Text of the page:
The van operator will also ask you to sign a bill of lading. This is the contract by which you authorize Allied to transport your possessions and agree to pay for those services. The bill of lading serves to confirm the services performed, pickup and delivery schedules, verify delivery information – address, dates, phone numbers and the valuation and protection plan that you’ve selected.
If you cannot be present at the time of loading, you’ll need to arrange for a responsible person to act as your agent in signing both the bill of lading and the inventory.
Most furniture is wrapped with specially constructed cloth pads or “blankets” to protect it from scratches, dents, dirt, etc. Even items such as gardening tools are padded to prevent them from scratching or soiling other items in the shipment. Tightly loaded tiers with heavy articles loaded on the bottom – will be constructed inside the van to avoid jarring or shifting while on the road. Our vans, in addition to being quite spacious, are also specially designed and equipped to accommodate the safe transportation of household goods. Specifically, trailer walls and doors are lined with logistical tracks, enabling shipments to be secured further with heavy nylon straps.
After everything has been loaded in the van, it’s a good idea for you and your Allied van operator to take one last walk through your house to make sure that nothing has been overlooked.
It’s extremely important for you to contact your Allied destination branch as soon as you arrive in your new hometown so that final delivery arrangements can be made. Your van operator will contact the Allied destination branch 24 hours prior to his/her expected arrival time to allow the destination branch to notify you. (If you cannot be reached, it may be necessary to unload your shipment into storage at an additional cost to you.)
Unless approved billing or credit arrangements have been made in advance, the van operator is required by law to collect payment for your move before your shipment can be unloaded. If your shipment is placed in storage, charges up to that point are due at that time. Payment must be made in cash or by certified or cashier’s cheque, travellers cheques, money order payable to Allied, or approved credit card. Personal cheques cannot be accepted. A copy of the bill of lading signed by the van operator will be your receipt.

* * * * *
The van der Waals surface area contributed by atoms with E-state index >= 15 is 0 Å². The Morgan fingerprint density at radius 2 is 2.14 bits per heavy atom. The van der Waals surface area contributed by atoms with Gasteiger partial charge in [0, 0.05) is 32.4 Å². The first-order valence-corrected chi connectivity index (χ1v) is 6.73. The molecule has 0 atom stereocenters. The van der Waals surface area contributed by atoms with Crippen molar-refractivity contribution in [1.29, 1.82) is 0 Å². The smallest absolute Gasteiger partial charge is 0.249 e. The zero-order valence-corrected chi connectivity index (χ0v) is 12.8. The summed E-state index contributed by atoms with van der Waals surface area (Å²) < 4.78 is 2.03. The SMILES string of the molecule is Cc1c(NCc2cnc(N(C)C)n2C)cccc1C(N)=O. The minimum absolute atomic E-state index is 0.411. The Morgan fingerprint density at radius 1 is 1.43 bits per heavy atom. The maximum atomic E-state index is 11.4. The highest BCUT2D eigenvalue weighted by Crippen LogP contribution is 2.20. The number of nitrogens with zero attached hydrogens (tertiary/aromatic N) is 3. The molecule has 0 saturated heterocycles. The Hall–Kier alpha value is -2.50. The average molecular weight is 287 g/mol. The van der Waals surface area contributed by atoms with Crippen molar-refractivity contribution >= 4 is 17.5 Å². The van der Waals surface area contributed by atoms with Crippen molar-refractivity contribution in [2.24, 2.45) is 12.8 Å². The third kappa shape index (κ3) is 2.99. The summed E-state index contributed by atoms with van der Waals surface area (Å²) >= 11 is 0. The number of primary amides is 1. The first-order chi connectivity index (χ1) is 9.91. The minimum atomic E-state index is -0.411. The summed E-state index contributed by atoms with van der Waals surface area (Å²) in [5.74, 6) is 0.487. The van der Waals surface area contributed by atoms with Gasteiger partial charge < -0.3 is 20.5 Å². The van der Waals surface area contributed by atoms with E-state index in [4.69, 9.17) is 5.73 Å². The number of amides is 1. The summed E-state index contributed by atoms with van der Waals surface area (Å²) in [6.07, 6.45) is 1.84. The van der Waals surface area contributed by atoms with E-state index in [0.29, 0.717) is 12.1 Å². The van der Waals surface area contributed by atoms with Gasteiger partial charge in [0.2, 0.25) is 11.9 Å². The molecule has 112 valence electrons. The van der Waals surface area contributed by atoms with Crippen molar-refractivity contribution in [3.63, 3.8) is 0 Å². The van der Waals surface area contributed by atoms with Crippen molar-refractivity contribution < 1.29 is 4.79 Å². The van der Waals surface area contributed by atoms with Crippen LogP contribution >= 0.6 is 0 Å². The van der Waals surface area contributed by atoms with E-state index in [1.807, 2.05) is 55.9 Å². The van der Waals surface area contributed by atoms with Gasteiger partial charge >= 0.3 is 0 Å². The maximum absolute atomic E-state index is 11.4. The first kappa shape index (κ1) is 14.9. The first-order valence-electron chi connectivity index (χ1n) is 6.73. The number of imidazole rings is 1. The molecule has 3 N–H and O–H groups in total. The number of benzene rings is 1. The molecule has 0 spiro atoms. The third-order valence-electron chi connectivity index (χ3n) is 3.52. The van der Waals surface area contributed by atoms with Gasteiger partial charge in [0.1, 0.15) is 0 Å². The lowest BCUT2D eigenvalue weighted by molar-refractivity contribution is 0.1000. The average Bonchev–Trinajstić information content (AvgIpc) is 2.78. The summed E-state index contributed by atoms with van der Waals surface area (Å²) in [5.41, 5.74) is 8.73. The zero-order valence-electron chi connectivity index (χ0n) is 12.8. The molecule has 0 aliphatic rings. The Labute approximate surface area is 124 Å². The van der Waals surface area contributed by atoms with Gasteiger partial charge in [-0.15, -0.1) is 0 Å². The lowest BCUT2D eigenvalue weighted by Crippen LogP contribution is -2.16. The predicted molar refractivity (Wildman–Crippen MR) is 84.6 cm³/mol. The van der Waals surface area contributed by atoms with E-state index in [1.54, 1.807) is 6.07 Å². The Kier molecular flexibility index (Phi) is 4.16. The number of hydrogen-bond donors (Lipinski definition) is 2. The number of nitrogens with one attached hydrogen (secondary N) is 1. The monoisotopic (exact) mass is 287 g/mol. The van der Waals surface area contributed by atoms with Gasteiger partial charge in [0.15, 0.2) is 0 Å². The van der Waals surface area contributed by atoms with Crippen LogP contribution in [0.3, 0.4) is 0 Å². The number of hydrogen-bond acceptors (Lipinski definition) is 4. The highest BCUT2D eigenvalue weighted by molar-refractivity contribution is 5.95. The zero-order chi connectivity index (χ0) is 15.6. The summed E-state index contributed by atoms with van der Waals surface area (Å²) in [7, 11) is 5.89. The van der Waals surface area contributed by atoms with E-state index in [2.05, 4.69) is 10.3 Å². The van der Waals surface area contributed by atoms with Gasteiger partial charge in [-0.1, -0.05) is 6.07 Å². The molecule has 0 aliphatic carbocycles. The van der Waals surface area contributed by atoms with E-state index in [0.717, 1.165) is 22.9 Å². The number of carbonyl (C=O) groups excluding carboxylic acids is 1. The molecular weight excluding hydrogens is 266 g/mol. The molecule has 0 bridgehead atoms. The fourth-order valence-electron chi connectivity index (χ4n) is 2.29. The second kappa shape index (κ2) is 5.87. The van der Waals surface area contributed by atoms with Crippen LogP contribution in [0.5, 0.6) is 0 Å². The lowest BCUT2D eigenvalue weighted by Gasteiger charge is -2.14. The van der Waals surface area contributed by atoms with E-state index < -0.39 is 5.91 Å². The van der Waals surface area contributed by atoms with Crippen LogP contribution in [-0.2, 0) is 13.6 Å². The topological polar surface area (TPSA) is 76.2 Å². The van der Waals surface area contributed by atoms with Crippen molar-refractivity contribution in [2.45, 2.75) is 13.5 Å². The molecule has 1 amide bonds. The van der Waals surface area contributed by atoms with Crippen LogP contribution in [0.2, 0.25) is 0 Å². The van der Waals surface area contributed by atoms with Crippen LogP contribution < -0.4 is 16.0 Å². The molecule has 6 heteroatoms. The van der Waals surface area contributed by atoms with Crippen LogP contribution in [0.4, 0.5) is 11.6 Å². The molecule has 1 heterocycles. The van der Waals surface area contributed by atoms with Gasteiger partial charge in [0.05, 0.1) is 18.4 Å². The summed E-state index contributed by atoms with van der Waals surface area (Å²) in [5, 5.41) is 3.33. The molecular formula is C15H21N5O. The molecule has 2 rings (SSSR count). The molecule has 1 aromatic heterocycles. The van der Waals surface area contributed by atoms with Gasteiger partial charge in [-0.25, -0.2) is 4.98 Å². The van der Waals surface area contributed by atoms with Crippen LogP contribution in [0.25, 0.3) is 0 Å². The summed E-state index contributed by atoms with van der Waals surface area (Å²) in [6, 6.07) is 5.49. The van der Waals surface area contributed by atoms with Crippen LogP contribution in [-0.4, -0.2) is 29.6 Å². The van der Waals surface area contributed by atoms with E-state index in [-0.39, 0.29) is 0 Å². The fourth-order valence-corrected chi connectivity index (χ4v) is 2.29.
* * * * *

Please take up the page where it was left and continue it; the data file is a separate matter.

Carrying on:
When your shipment arrives at destination, you can help expedite the unloading process by having a room setting floor plan in mind, and by letting your van operator know where you want things placed as they’re unloaded and brought into your home.
The Allied van operator, crew, or the unpackers will also re-assemble any items which they disassembled at origin. Check off items from the inventory as they’re brought in, noting their condition. If an item appears to have been damaged during the move or is missing, make a note on the inventory including the van operator’s copies – and notify your destination branch.
If you have requested and paid for unpacking services, your Allied destination branch will arrange to unpack cartons at the time of delivery and will remove the used packing materials. Should you choose to unpack your cartons yourself, you’ll be responsible for disposing of empty cartons and used materials.
Determining the cost of an inter-provincial move was much simpler a decade ago. Back then, all moving companies charged the same rate based on the total weight of the shipment and the distance of the move. These rates – or tariffs – were set by the federal government. Shipment tonnage was determined by weighing the truck before and after the goods were loaded. This amount was multiplied by a predetermined rate. Upon delivery, the driver was paid by cash or certified cheque. No matter who moved you, your cost was the same. Van lines competed on service quality alone.
Today, however, the industry has some flexibility in determining charges, depending on the specific needs of the customer. While tariffs still are determined by van lines in conjunction with the customer, moving companies can relate their charges more closely to their actual costs and prevailing market conditions. Prices, determined locally, can vary between different movers. Price, however, is only one factor to be considered by a prudent consumer.
As mentioned earlier, to determine a price that is fair, your Allied moving consultant must take a full and complete inventory of your possessions that you want moved. He or she will inspect your attic, basement, and garage, as well as anything you have in storage.
On a local move, your cost will most likely be based on an hourly rate and the amount of time it actually takes the movers to handle your shipment. On an inter-provincial shipment however, the cost still will be largely dependent on the weight of your shipment and the distance between origin and destination.
In either case, you should determine which items have outlived their usefulness, so that you don’t pay for moving something that you don’t really need. (There’s no better time to clean out closets, drawers, attics, crawlspaces, etc., and get rid of those things that you no longer use.) Also make sure that your moving consultant is fully aware of what’s not being moved. The savvy consumer will make these considerations carefully. (Pay careful attention to “Garage Sale Guidelines – One Way to Save Money on Your Move”)
After taking into account everything that needs to be moved, as well as any special services that you may need (packing, for instance), your Allied moving consultant will prepare your estimate. Your final cost will be based on the actual weight of your shipment (plus the charges for any extra services).